Speak the Truth, But Not to Punish

In a world full of divisive issues, the principles of Vietnamese Monks attempt to build a unified and understanding community.

| Spring 2017

  • Thich Nhat Hanh advises us to expand our compassion to embrace the Earth and all its inhabitants.
    Photo by Flickr/Geoff Livingston
  • Mindfulness leads us to understanding the interconnectedness of all life.
    Photo by Flickr/Lisa Risager
  • The lotus flower, which emerges from the mud pure and whole, is a symbol of strength.
    Photo by iStock/Heibaihui

A couple of years ago, my wife Enid and I participated in a five-day program at the University of British Columbia with the renowned Vietnamese monk Thich Nhat Hanh.

“As activists we want to do something to help the world to suffer less,” Thich Nhat Hanh said, but when we’re not peaceful, when we don’t have enough compassion in us, we are unable to do much to help the world. “Peace, love, and happiness must always begin in us, with ourselves first. There is suffering, fear, and anger inside of us, and when we take care of it, we are taking care of the world.”

Thich Nhat Hanh used the example of a pine tree and suggested, what if that tree asked us what it could do to help the world? Our answer would be very clear: “You should be a beautiful, healthy pine tree. You help the world by being your best.” That is true for humans also. The most basic thing we can do to help the world is to be healthy, solid, loving, and gentle to ourselves. Then when people look at us, they will gain confidence and say, If he or she can do that, I can too. So anything you do for yourself, you do for the world, he said. “Don’t think that you and the world are two separate things. When you breathe in mindfully and gently, when you feel the wonder of being alive, remember that you’re also doing this for the world. Practicing with that kind of insight, you will succeed in helping the world. You don’t have to wait until tomorrow. You can do it right now.”

During the retreat, lectures invariably touched on the subject of anger, and I listened as he encouraged me to examine the anger I felt toward special interests that mislead the public about the environmental challenges we face. One day Thich Nhat Hanh told us Buddha’s story of the second arrow: When an arrow strikes you there is pain, but if a second arrow drives into the same spot, the pain is excruciating, much worse. The Buddha advised when you have pain in your body or your mind, breathe in and out and recognize the significance of the pain but don’t exaggerate its importance. If you are full of anger, worry and fear over the pain you magnify the suffering. This is the second arrow — and it is directed from within.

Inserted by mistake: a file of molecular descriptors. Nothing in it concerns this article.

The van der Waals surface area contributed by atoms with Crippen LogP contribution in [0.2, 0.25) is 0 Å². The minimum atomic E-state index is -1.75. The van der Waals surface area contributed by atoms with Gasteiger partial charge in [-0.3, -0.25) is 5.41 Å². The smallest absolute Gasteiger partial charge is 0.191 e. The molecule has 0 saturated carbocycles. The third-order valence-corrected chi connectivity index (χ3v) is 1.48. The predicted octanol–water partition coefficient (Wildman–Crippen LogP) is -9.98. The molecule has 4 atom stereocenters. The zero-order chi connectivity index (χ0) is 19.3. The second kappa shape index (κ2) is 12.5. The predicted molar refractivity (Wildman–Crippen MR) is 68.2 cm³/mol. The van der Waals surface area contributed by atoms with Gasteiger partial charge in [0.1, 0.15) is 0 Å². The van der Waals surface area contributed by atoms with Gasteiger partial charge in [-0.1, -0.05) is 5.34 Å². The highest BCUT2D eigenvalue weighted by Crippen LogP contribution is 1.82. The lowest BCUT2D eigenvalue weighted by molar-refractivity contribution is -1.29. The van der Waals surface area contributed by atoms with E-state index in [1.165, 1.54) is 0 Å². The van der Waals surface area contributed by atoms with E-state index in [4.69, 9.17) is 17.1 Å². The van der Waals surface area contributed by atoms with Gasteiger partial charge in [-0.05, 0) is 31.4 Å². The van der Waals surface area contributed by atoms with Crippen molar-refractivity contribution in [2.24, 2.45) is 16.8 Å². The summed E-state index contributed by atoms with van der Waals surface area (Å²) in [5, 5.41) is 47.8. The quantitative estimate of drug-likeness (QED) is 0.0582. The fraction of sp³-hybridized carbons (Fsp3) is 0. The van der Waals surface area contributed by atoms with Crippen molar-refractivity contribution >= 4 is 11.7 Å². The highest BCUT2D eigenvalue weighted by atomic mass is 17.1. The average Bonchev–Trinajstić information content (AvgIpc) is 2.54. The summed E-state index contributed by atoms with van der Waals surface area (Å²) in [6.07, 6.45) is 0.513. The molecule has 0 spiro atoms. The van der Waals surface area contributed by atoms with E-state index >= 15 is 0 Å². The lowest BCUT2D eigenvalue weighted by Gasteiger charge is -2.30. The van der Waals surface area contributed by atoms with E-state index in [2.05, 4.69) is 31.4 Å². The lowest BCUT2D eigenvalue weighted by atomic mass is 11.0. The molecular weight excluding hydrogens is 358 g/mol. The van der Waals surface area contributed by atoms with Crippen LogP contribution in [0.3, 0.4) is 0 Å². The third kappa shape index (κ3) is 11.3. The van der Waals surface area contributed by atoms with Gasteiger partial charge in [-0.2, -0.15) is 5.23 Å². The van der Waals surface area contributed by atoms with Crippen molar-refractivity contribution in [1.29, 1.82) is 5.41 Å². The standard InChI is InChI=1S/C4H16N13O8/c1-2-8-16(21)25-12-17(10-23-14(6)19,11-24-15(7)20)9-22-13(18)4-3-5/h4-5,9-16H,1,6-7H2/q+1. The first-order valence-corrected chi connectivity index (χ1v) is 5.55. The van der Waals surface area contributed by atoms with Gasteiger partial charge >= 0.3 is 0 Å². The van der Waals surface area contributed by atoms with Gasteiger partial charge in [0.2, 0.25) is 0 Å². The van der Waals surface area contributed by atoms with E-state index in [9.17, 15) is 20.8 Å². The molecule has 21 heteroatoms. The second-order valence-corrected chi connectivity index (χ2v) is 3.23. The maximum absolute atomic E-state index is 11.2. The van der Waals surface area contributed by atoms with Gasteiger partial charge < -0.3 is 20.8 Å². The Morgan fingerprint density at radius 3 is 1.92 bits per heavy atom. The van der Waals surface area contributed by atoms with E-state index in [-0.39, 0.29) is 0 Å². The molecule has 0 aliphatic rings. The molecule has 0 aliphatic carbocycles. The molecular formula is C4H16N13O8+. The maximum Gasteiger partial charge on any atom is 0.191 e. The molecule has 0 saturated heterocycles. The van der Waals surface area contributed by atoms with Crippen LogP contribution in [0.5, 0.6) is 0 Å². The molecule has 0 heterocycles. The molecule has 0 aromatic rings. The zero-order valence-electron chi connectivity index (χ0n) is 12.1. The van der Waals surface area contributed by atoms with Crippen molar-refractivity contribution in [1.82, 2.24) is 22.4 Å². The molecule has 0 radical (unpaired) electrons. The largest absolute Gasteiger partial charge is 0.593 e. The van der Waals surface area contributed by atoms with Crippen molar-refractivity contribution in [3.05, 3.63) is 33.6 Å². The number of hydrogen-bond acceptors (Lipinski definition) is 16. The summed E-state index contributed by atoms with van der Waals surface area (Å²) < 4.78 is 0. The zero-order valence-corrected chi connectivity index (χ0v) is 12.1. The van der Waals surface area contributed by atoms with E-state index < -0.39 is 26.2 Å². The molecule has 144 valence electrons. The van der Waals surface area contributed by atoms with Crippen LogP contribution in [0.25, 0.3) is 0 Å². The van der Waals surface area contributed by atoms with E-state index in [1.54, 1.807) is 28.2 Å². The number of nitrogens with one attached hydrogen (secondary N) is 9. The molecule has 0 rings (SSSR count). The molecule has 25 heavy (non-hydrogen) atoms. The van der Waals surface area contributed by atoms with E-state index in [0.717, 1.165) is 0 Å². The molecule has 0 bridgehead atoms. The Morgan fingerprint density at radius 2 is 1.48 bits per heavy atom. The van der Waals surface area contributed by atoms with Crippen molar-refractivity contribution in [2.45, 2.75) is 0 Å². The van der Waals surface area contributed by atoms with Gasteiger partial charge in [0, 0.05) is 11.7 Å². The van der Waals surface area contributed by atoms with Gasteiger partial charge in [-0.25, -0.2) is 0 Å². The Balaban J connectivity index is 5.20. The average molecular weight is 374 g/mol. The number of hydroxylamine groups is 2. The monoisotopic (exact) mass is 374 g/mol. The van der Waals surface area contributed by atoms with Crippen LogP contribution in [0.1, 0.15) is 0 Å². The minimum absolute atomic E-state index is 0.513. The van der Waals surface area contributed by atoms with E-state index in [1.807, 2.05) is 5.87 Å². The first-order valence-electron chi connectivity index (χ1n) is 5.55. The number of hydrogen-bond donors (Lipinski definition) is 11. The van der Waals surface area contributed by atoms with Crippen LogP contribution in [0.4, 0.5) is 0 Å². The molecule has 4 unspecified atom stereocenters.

The Buddha proposed many ways to practice reducing pain in our bodies and in our emotions, to become reconciled within ourselves. Pain increases as tension increases, and it can be reduced when we release the tension. The monk said that this can be done while lying, sitting or walking. “Walk like a free person ...The skill we need is how to lay down our burden in order to be light. The Buddha said that you shouldn’t amplify your pain by exaggerating the situation ... So when you experience pain, whether physical or mental, you have to recognize it just as it is and not exaggerate it ... When you can make peace with it, you won’t suffer as much.” When we get angry and revolt against something, when we worry too much and imagine we are going to die soon, our pain is multiplied 100 times. “That is the second arrow.”

If we want to help the environment suffer less, we have to reduce the suffering in ourselves, Thich Nhat Hanh explained simply. “Be loving, and gentle to yourself.” Avoid the second arrow. He talked about a heart of understanding that is beyond intellect, that is discovered by looking so deeply we touch the seed of understanding and compassion within. Compassion can neutralize anger and hate, and meditation can burn away afflictions such as fear, despair and delusion. “Deep meditation helps us transcend the notion of being and non-being. Nirvana is not a place we will arrive at in the future, but the nature of reality.”

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